Robert Munro
/ Rob Munro

Peru

I had the opportunity to live with the Matses in the Peruvian Amazon in late 2008, studying their language. It was an incredible experience, and being there meant that the second most amazing thing I was able to do in Peru was some cycling.

With Paul and Clark, we crossed the Andes and cycled the Pan-American Highway from Dec 2008 to Jan 2009. (some photos mine, others courtesy of Clark)

Day 1 - Chivay, where the morning was dedicated to standing confidently in front of cameras.


Stopped in Tuti for Xmas dinner


The steep climbing begins. We basically spent a day and a half climbing, alpacas sneaking up on us whenever we turned our backs.


The final push to the top - somewhere around 5,000 metres. This turned out to be our highest pass. As we sat up the top an alpaca herder materialized from a side valley and congratulated us on reaching the watershed between the Pacific and Atlantic Oceans. We weren't fully aclimitized to the height so we didn't rest for too long.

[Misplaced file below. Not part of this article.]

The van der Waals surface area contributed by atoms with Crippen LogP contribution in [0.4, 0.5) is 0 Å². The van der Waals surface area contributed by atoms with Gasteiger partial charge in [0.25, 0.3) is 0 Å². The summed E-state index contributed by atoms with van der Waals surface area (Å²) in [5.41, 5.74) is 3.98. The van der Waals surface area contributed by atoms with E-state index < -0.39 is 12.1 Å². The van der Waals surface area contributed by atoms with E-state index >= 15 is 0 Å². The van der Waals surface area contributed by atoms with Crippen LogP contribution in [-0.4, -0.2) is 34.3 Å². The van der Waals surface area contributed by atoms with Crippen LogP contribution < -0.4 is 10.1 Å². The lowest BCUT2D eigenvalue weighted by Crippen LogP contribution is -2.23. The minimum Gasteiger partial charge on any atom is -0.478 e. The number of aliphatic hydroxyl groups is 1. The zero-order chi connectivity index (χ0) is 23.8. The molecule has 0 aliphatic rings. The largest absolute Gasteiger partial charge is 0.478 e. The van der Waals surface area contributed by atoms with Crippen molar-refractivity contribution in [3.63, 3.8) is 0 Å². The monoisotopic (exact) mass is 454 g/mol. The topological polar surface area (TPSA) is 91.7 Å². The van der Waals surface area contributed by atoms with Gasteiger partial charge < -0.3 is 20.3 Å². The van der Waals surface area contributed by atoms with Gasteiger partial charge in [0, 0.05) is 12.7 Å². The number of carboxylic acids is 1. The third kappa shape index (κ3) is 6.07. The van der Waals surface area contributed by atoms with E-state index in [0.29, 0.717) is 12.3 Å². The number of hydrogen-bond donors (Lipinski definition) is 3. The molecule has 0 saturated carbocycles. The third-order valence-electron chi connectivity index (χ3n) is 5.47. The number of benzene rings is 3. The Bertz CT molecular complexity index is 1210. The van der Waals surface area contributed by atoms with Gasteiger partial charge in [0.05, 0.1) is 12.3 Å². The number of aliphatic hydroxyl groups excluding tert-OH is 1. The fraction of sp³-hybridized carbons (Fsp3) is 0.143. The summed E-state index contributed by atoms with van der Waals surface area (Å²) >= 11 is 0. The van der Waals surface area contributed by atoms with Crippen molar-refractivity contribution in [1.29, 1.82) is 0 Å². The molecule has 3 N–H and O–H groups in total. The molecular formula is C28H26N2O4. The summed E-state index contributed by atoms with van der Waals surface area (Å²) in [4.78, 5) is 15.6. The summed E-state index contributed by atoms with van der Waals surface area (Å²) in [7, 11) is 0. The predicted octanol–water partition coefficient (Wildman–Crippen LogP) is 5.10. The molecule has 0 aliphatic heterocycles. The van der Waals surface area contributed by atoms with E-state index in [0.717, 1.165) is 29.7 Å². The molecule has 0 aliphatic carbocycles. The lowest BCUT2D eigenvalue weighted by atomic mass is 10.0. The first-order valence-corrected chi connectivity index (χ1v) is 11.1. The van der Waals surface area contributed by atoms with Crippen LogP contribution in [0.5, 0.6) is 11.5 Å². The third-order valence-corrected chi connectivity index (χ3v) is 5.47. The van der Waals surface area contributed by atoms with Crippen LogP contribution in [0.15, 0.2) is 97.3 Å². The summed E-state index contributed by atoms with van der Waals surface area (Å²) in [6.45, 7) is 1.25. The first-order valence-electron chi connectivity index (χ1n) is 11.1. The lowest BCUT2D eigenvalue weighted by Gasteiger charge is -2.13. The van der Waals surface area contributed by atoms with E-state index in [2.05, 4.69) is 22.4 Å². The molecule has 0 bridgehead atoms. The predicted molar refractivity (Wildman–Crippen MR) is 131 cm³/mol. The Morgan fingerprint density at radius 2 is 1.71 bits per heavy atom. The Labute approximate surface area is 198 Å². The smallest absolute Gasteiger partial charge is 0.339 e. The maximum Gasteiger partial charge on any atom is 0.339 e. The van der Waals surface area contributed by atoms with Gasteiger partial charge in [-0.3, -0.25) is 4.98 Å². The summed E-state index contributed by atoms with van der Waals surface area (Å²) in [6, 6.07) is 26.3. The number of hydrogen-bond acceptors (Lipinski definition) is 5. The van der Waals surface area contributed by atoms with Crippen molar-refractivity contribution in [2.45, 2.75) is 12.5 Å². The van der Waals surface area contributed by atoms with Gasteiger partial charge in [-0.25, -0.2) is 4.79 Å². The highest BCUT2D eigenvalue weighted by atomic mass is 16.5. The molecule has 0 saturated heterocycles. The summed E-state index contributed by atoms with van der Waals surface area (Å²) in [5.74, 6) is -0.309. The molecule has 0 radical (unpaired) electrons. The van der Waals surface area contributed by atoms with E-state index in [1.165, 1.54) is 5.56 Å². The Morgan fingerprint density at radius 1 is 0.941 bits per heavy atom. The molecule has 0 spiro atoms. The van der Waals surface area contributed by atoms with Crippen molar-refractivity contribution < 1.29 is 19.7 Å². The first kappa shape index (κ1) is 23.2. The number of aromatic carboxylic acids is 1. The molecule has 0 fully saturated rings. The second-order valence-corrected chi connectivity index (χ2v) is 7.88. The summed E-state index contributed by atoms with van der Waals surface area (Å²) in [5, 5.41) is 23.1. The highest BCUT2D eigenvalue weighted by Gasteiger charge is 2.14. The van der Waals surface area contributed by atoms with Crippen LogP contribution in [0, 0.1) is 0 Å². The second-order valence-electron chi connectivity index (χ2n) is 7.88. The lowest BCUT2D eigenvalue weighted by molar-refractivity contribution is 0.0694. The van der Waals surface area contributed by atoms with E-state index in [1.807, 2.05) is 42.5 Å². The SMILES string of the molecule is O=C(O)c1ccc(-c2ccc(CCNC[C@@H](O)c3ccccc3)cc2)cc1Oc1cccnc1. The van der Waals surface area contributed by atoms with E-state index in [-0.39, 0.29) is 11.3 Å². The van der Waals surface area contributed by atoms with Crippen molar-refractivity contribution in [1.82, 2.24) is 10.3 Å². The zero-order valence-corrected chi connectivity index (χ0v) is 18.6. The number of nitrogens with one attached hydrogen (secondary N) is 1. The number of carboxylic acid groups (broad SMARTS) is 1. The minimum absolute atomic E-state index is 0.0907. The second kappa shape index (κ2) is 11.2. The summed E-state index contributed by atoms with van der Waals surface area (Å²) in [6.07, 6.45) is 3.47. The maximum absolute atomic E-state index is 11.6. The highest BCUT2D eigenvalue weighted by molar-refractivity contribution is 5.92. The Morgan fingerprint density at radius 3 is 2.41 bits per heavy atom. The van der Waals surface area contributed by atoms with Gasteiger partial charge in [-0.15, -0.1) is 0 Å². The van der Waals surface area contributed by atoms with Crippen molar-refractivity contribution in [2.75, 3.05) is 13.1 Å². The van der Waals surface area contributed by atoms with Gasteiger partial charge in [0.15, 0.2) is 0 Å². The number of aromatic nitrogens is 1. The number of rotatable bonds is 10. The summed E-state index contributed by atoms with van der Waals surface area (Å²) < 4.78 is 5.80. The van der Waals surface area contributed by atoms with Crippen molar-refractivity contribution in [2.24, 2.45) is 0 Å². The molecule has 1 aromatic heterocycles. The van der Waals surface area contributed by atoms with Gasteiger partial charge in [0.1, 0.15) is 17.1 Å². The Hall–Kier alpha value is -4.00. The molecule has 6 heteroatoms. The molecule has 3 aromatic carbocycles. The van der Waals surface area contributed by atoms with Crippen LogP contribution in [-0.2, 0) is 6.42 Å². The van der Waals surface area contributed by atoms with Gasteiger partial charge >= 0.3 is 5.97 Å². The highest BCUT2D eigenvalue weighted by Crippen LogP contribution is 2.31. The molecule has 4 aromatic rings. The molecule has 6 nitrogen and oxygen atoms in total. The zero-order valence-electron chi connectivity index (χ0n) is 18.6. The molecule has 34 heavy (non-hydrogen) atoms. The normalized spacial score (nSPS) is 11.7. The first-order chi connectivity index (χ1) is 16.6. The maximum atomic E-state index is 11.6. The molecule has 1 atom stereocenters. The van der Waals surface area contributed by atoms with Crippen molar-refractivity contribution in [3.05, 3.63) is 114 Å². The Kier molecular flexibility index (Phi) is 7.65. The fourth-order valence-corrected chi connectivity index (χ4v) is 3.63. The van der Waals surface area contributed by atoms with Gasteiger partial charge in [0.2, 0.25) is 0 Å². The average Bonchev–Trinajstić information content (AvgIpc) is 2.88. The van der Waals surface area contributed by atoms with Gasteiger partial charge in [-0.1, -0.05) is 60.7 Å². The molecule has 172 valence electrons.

We lost the path a little. For several days it felt like riding on the roof of the world, undulating between 4,000 and 5,000 metres.


Even when several days from nowhere there were herders on the trails - they were always friendly, but their dogs could go either way - one like this chased Paul down and ripped the cover off one of his paniers.


After crossing yet another pass we dropped into this valley and followed it down, coming out at this point where 4 canyons met - one of the most beautiful places I've ever seen, and so much more so for it being completely unexpected.


We started entering more populated areas - actual towns with paved roads. The cosmopolitan vibe caused us to start dressing in our best Andes-chic.


Storms coming over - there was no mistaking that it was the rainy season.


Preparing to raise some quick funds. We were back down to around 3,000 metres as we spent a few days approaching Cusco, enjoying the warm weather, sealed roads, markets and full deep breaths.


Party in Cusco! We arrived at the Inca capital for New Year's Eve, catching up with Asha - a friend from home volunteering in the region by bringing the disco to the people.


Starting on a hazy New Year's day, we took a break from cycling and spent 4 days hiking the Inca Trail to Machu Pichu. (More pictures of the trail via Facebook.)


We left the Andes for the pan-American Highway, cycling through the costal deserts, with more hills, sand, and a whole lot of nothingness.


Paracas National Park - sheltering from a sand storms. The head winds were strong enough to keep me in bottom gear even on the flat roads. More exfoliating than scenic, but a fun challange.


The Coast! After making it to the coast we settled at an oasis near Ica for a fews days before heading back.